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Plunging Crude Oil Could Leave the Economy Low On Gas

March 18, 2015
crude oil derrick

Getting more comfortable filling up your SUV lately? Although those extra dollars give you more spending power away from the pump, the benefits of cheaper gas may cause unexpected ripples for the economy, oil stocks, and even the corporate bond market.

U.S. crude oil prices collapsed to a fresh six-year low this week as the world remains awash in oil. The latest inventory data revealed that stockpiles of U.S. crude oil jumped 4.5 million barrels to a record 448.9 million barrels through March 6, according to the U.S. Energy Information Administration.

In recent months, as stockpiles have been going up, crude oil prices have been going down. On the New York Mercantile Exchange, April crude oil futures tumbled from over $100 per barrel last summer to as low as $43.25 on Monday.

Consumer No-Show

Conventional wisdom says lower oil prices are good for the economy, a de facto “tax cut” that keeps spending money in consumers’ wallets. But this time, investors need to dig deeper. "Conventional wisdom is wrong. It’s putting more money in people's pockets, but they aren't spending it, they’re saving it," says Eric Utley, Content Manager at Investools®.

Also, lower crude oil prices could dent hiring in certain industries. "The energy sector has been a leader in job creation, and we are already starting to see layoffs in that sector. Now if oil prices fall, that job creation goes away. From a broader perspective, lower oil prices are horrible for the economy," Utley says.

Higher Risk for High Yield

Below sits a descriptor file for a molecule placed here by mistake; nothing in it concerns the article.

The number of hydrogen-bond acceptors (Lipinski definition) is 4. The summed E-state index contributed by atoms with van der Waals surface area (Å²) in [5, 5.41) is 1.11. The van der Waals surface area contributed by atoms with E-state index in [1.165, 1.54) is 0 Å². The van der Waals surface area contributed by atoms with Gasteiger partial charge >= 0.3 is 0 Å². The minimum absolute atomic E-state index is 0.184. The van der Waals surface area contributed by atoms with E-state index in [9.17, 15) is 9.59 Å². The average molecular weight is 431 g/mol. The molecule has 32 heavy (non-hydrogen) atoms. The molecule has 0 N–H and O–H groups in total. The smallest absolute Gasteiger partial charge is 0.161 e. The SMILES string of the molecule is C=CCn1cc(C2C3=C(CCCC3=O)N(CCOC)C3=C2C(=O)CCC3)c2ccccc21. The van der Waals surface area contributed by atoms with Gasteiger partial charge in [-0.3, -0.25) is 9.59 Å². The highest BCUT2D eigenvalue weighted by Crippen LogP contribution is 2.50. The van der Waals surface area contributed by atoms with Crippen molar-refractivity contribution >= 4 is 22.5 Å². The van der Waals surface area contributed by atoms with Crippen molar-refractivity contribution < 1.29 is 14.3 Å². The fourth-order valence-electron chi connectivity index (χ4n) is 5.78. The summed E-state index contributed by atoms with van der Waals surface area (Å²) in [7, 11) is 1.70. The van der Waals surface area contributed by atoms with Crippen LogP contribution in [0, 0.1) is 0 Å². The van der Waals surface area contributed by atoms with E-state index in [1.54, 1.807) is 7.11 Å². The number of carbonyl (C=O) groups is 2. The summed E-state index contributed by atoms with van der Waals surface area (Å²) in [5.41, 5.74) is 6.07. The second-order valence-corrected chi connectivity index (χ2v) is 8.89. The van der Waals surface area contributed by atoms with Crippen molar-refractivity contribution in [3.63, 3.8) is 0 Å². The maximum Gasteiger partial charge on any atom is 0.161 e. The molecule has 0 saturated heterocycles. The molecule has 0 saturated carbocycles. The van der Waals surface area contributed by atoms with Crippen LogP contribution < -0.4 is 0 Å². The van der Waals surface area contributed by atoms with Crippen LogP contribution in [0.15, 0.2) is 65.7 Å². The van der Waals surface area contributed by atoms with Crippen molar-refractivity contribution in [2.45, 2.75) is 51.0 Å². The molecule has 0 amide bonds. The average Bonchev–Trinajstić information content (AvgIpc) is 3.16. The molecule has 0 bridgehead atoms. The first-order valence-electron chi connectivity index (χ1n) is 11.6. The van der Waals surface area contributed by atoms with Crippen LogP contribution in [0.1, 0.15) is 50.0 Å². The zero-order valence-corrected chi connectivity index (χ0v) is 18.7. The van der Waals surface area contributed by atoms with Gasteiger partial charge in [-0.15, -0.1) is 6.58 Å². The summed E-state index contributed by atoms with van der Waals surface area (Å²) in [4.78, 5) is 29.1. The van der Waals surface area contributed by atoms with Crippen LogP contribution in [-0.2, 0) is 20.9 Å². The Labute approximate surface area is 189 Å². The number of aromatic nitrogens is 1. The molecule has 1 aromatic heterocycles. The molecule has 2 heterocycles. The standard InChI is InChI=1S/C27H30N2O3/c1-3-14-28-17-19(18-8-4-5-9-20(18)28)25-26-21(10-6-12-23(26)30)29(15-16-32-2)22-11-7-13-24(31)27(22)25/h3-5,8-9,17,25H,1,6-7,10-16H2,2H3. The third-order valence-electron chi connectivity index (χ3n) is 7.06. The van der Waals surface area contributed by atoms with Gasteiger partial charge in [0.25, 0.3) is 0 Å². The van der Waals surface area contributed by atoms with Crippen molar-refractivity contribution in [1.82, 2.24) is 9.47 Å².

Cheaper oil could inject trouble into the high-yield bond market, too.

"In 2014, 18% of companies that issued junk bonds were in oil services," says JJ Kinahan, Chief Strategist at TD Ameritrade. For corporate bond market investors, lower crude oil prices are flashing a yellow warning signal. If crude oil prices stay low longer, there could be a spillover impact on the entire high-yield bond market, perhaps leading to defaults on interest payments. It also means that investors are demanding higher yields to take on the added risk.

"It has been estimated that most of those companies who issued junk bonds need oil to stay over $62 per barrel to be able to continue payments on their bonds. They can survive for six to nine months with oil under $62 per barrel, but once you hit the nine-month mark, it could affect payments," Kinahan says.

If there are big defaults in junk bonds, there could be a ripple impact on the entire fixed income market. "Rates will go higher on any non-government-issued credit, and people may roll out of junk bonds. It could hurt financing significantly. Any business that needs to borrow money could have trouble,” says Kinahan.  

Opportunity Comes with Volatility

Oil services stocks could also see higher levels of volatility, which may provide opportunity in writing covered calls. Investors can assess the higher levels of risk and choose to avoid that sector or widen expected ranges if trading companies in that sector, Kinahan suggests.

Screen Your Covered Call Ideas

Investors eyeing a covered call strategy can start with the Trade Architect S&P Options Screener where more than 30 screeners can help you identify stocks and options that best fit your criteria.

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